Overview

Nicaragua


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The largest country in Central America, bounded on the north by Honduras and on the south by Costa Rica.

Physical.

Nicaragua has a south-western-facing coast on the Pacific Ocean and a longer, eastward-facing one on the Caribbean Sea, the Mosquito Coast. In the west are fertile plains and volcanic mountains.

Economy.

The civil war of the 1980s devastated the economy, which also suffered from US attempts to enact a trade blockade and suspend foreign aid. There are continuing shortages of many basic goods and inflation remains high. The economy is principally agricultural, with cotton, coffee, and peanuts among the main crops.

History.

The first inhabitants of Nicaragua were Indians from South America who settled on the coast. From the 10th century ad peoples from Mexico began to immigrate into the region. The first Spanish colonization was undertaken by Francisco Hernándes de Córdoba, who founded the towns of Granada on Lake Nicaragua and León on Lake Managua in 1524. One of the main Indian tribes converted to Christianity, which enabled the Spanish to take control of the area with ease. Administratively part of the viceroyalty of New Spain and the captaincy-general of Guatemala, Nicaragua grew slowly. It depended upon agriculture, which developed substantially in the 18th century. The country achieved its independence from Spain in 1821. Nicaragua was briefly annexed into the Mexican empire of Agustín de Iturbide, and with the collapse of that experiment formed part of the United Province of Central America until becoming independent again in 1838. In 1848 the British seized San Juan del Norte, known as the Mosquito Coast, after a tribe of American Indians, the Miskito. In 1855 a US adventurer, William Walker, seized control of the country and made himself President (1856–57). His ousting helped unite the country, which made peace with Britain and recognized a separate Mosquito kingdom. The 20th century opened with the country under the vigorous control of the dictator José Santos Zelaya, who extended Nicaraguan authority over the Mosquito kingdom. The USA, apprehensive of his financial dealings with Britain, supported the revolution which overthrew him in 1907. The US presence, including two occupations by the marines, dominated the country until 1933. In 1937 Nicaragua fell under the control of Anastasio Somoza, who ruled until his assassination in 1956. He was succeeded by his son Luis (1957–63), and then by the latter's brother, General Anastasio Debayle Somoza (1967–72, 1974–79). In 1962 a guerrilla group, the Sandinista National Liberation Front, was formed. It gained increasing support from the landless peasantry and engaged in numerous clashes with the National Guard, ending in civil war (1976–79). Once established as a ruling party, the Sandinistas, led by Daniel Ortega, expropriated large estates for landless peasants. The dispossessed and exiled owners of the estates then organized opposition to the regime, recruiting a ‘Contra’ rebel army, funded and organized by the CIA. Mines and forests were nationalized and relations with the USA deteriorated. In 1981 US aid ended and the regime was accused of receiving aid from Cuba and the Soviet Union. The Reagan administration sought increasing support from the US Congress to give aid to the exiled Contra forces in Honduras and Miami, but was seriously embarrassed by exposure in 1986–87 of illegal diversion of money to the Contras from US sale of arms to Iran. When President Bush took office in 1989 direct military funding to the Contras ended. Elections were held in 1990 with opposition groups generously funded by the USA. The Sandinistas lost to a coalition group led by Violeta Chamorro. Although she succeeded in winning a $300 million loan from the USA, severe economic recession followed, with the GNP falling by 5.5% and some 1.5 million unemployed, causing great hardship. President Chamorro only narrowly succeeded in resisting right-wing pressure for haciendas, confiscated by the Sandinistas, to be returned to their former owners. In 1992 there were violent clashes between re-armed Contras and Sandinista ‘re-Compas’. A ceasefire agreement was reached in 1994. In 1996 Chamorro resigned, and the conservative Arnaldo Alemán defeated Ortega in presidential elections. The country suffered severe damage in 1998 caused by Hurricane Mitch. Enrique Bolaños became President in 2002.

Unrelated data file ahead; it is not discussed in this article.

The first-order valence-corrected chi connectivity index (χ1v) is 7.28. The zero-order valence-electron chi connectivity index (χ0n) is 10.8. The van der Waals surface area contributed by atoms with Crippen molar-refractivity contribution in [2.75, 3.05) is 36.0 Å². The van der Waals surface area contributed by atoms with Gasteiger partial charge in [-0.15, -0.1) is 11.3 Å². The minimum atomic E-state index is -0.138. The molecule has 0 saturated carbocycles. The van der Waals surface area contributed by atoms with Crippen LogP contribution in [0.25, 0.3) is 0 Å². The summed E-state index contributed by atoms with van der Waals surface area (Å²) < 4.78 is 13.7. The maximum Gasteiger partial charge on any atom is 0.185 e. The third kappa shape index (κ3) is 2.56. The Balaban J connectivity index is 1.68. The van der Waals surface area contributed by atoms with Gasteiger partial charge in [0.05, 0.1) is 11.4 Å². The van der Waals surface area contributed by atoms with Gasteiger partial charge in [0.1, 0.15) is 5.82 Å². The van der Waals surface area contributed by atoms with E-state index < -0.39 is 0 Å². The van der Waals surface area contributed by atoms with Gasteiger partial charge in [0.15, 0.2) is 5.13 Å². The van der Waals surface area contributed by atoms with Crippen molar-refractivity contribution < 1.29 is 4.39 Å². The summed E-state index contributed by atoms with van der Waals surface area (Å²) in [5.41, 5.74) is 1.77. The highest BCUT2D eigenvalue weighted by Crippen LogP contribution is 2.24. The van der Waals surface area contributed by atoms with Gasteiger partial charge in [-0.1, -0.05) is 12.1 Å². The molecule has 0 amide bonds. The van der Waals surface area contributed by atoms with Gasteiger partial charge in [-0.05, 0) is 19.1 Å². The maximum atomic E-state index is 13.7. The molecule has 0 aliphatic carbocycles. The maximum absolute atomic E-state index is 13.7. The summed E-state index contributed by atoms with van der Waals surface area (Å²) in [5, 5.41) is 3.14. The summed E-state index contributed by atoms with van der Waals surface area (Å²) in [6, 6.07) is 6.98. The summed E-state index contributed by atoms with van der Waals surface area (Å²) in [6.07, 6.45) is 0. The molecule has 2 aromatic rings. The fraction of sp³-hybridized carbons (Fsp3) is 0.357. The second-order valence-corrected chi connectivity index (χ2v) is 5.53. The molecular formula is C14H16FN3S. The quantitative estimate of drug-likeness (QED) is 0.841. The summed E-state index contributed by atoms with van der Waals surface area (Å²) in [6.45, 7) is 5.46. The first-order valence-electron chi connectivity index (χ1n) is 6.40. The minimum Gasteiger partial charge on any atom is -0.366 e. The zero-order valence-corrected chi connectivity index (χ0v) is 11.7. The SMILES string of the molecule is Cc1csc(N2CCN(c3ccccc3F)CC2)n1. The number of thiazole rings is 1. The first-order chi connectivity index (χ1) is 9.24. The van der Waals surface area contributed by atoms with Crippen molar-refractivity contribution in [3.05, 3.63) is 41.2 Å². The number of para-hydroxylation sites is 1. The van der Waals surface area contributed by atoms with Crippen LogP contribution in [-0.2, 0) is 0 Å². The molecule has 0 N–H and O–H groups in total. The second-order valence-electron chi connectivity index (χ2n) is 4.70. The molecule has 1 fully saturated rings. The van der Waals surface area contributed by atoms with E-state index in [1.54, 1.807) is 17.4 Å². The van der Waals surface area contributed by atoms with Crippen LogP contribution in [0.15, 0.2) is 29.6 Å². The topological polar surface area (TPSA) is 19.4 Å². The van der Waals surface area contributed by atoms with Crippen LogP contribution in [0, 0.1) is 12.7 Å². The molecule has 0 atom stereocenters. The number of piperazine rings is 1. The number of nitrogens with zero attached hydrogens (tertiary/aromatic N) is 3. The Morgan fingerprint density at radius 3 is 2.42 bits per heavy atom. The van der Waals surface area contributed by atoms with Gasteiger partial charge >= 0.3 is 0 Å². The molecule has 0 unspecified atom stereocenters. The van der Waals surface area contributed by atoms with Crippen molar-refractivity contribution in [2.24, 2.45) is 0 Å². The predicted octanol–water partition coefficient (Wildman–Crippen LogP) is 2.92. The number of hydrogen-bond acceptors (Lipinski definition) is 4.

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Subjects: World History.


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